In 2000, it was discovered that there are no subspecies of jaguar, that all of the individuals in South America belong to one. The jaguars is the third largest big cat and has a preferred killing method unique to it, whereby it bites through the temporal lobes of its prey right into the brain. Jaguars are also able to bite through the skin of armored reptiles. Caimans, capybara, tapirs and deer make up the bulk of its prey.
There are three main threats to jaguars according to Panthera, an organization dedicated to the conservation of big cats. First is the fragmentation and loss of their habitat to development and agriculture. Second is direct hunting by people who see them as a threat to their livelihood. And third is the loss of their major prey species, which causes them to then attack domesticated cattle and other animals. It’s a vicious circle. Because of this, Panthera have started an initiative called the Pantanal Project: “It is a unique initiative with dual objectives: creating one of the world’s largest, intact, protected jaguar corridors, and establishing a replicable model within the corridor where cattle ranching is both financially profitable and compatible with jaguar conservation. Panthera is currently working on two contiguous Fazenda’s, totaling 700 square kilometers and with 5,000 head of cattle, all managed by an expert Pantaneiro.” You can read more by following the link.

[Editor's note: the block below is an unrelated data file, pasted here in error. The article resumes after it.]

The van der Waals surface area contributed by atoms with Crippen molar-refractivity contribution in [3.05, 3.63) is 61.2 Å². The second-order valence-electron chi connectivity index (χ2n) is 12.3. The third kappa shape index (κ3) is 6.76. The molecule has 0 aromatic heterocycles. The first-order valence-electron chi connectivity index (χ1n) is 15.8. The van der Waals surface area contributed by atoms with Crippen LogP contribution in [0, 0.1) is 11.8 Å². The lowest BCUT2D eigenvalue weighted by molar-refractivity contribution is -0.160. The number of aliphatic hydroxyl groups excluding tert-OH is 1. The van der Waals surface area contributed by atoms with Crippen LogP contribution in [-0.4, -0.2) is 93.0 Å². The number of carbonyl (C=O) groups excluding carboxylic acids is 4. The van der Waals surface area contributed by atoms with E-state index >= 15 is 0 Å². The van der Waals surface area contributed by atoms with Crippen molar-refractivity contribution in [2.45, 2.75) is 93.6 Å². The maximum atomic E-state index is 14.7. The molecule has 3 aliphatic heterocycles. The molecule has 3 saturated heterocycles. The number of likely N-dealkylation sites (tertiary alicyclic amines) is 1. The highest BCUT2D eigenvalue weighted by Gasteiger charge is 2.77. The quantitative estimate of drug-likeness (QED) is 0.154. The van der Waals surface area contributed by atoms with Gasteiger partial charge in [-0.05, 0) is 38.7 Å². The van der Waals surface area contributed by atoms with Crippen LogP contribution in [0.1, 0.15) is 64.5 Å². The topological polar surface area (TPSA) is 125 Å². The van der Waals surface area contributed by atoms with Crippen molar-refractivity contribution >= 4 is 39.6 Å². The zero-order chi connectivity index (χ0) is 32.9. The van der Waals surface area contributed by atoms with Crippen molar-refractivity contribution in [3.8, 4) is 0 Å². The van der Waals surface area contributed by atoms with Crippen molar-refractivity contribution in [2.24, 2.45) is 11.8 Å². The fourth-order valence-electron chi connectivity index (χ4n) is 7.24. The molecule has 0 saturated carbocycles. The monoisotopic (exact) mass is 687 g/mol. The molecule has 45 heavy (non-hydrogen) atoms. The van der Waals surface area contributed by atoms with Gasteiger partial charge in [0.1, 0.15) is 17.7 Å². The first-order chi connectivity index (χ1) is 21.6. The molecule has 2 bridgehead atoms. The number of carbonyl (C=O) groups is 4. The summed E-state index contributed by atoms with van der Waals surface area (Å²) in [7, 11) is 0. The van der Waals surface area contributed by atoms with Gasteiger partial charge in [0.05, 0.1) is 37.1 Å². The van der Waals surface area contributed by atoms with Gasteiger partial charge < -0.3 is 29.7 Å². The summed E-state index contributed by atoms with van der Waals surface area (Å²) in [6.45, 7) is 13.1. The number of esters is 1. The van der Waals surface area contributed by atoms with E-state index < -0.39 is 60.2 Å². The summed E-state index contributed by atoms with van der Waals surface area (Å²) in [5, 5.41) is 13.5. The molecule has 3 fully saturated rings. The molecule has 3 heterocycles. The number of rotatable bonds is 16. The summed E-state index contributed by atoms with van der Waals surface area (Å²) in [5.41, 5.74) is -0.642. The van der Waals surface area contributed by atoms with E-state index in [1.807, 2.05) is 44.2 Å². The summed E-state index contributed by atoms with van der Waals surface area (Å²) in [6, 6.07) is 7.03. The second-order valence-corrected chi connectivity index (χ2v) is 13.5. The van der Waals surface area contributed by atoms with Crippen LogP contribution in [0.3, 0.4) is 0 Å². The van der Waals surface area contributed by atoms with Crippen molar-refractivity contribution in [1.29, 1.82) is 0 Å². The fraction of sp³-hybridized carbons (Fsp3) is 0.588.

The toco toucan is the largest and best known of all the toucan species, birds of course well-known for their incredibly large and colorful beaks. The beak is hollow so it is not as heavy as you might think. Researchers have also discovered that one of its functions is to provide a surface area for heat exchange. It has a network of blood-filled capillaries in it and works akin to an elephant’s ears as far as removing body heat goes. It also acts as a thermal radiator, and experts believe that the toucan sleeps with it tucked under its wing as a way to insulate itself and retain body heat as it sleeps.